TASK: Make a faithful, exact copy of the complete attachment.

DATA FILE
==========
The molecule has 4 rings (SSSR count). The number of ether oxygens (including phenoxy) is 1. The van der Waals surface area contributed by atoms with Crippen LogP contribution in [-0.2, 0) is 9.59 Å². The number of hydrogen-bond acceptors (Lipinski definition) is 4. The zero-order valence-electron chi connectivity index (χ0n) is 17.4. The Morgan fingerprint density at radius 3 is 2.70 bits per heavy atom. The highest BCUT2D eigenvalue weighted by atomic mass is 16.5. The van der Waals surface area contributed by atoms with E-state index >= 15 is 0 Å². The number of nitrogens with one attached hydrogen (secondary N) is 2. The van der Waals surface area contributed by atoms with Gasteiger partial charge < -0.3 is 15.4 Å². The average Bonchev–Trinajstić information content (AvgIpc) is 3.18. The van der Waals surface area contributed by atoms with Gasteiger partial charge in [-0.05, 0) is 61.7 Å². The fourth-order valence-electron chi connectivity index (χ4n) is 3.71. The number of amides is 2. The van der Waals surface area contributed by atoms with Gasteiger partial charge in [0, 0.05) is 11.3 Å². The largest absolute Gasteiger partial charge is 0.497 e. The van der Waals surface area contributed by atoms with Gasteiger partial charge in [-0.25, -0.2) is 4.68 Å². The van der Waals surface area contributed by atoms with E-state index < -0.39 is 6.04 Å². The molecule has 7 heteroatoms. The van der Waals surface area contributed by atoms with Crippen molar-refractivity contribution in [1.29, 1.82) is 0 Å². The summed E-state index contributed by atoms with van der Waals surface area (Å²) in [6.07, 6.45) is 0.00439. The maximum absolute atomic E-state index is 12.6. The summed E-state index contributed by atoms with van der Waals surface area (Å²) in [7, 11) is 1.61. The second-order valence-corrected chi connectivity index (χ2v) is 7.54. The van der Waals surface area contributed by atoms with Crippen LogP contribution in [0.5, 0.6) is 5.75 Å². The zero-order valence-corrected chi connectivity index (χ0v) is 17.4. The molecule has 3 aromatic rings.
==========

The molecule has 4 rings (SSSR count). The number of ether oxygens (including phenoxy) is 1. The van der Waals surface area contributed by atoms with Crippen LogP contribution in [-0.2, 0) is 9.59 Å². The number of hydrogen-bond acceptors (Lipinski definition) is 4. The zero-order valence-electron chi connectivity index (χ0n) is 17.4. The Morgan fingerprint density at radius 3 is 2.70 bits per heavy atom. The highest BCUT2D eigenvalue weighted by atomic mass is 16.5. The van der Waals surface area contributed by atoms with E-state index >= 15 is 0 Å². The number of nitrogens with one attached hydrogen (secondary N) is 2. The van der Waals surface area contributed by atoms with Gasteiger partial charge < -0.3 is 15.4 Å². The average Bonchev–Trinajstić information content (AvgIpc) is 3.18. The van der Waals surface area contributed by atoms with Gasteiger partial charge in [-0.05, 0) is 61.7 Å². The fourth-order valence-electron chi connectivity index (χ4n) is 3.71. The number of amides is 2. The van der Waals surface area contributed by atoms with Gasteiger partial charge in [0, 0.05) is 11.3 Å². The largest absolute Gasteiger partial charge is 0.497 e. The van der Waals surface area contributed by atoms with Gasteiger partial charge in [-0.25, -0.2) is 4.68 Å². The van der Waals surface area contributed by atoms with E-state index < -0.39 is 6.04 Å². The molecule has 7 heteroatoms. The van der Waals surface area contributed by atoms with Crippen molar-refractivity contribution in [1.29, 1.82) is 0 Å². The summed E-state index contributed by atoms with van der Waals surface area (Å²) in [6.07, 6.45) is 0.00439. The maximum absolute atomic E-state index is 12.6. The summed E-state index contributed by atoms with van der Waals surface area (Å²) in [7, 11) is 1.61. The second-order valence-corrected chi connectivity index (χ2v) is 7.54. The van der Waals surface area contributed by atoms with Crippen LogP contribution in [0.5, 0.6) is 5.75 Å². The zero-order valence-corrected chi connectivity index (χ0v) is 17.4. The molecule has 3 aromatic rings.